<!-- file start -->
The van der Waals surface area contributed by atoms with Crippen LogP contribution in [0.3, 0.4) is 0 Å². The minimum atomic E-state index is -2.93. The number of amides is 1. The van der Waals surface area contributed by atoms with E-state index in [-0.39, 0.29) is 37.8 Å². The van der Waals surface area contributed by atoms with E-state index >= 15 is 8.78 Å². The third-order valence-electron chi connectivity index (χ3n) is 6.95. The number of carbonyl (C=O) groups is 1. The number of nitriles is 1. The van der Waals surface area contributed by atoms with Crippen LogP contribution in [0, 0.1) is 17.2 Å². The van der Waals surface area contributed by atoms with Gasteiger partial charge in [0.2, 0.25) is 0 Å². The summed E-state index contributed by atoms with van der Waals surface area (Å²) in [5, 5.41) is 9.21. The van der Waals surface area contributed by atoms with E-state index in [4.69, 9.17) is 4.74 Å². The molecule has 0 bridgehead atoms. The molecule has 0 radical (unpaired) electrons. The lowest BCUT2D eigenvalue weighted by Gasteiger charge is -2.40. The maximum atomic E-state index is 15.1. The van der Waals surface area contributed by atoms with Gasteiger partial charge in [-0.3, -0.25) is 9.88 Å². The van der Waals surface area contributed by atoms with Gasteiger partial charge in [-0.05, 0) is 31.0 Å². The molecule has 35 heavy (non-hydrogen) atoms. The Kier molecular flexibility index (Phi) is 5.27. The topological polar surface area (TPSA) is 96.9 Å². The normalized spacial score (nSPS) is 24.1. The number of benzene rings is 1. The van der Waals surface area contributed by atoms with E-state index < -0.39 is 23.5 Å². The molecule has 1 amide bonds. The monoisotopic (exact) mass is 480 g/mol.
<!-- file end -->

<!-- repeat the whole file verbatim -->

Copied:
The van der Waals surface area contributed by atoms with Crippen LogP contribution in [0.3, 0.4) is 0 Å². The minimum atomic E-state index is -2.93. The number of amides is 1. The van der Waals surface area contributed by atoms with E-state index in [-0.39, 0.29) is 37.8 Å². The van der Waals surface area contributed by atoms with E-state index >= 15 is 8.78 Å². The third-order valence-electron chi connectivity index (χ3n) is 6.95. The number of carbonyl (C=O) groups is 1. The number of nitriles is 1. The van der Waals surface area contributed by atoms with Crippen LogP contribution in [0, 0.1) is 17.2 Å². The van der Waals surface area contributed by atoms with Gasteiger partial charge in [0.2, 0.25) is 0 Å². The summed E-state index contributed by atoms with van der Waals surface area (Å²) in [5, 5.41) is 9.21. The van der Waals surface area contributed by atoms with E-state index in [4.69, 9.17) is 4.74 Å². The molecule has 0 bridgehead atoms. The molecule has 0 radical (unpaired) electrons. The lowest BCUT2D eigenvalue weighted by Gasteiger charge is -2.40. The maximum atomic E-state index is 15.1. The van der Waals surface area contributed by atoms with Gasteiger partial charge in [-0.3, -0.25) is 9.88 Å². The van der Waals surface area contributed by atoms with Gasteiger partial charge in [-0.05, 0) is 31.0 Å². The molecule has 35 heavy (non-hydrogen) atoms. The Kier molecular flexibility index (Phi) is 5.27. The topological polar surface area (TPSA) is 96.9 Å². The normalized spacial score (nSPS) is 24.1. The number of benzene rings is 1. The van der Waals surface area contributed by atoms with E-state index < -0.39 is 23.5 Å². The molecule has 1 amide bonds. The monoisotopic (exact) mass is 480 g/mol.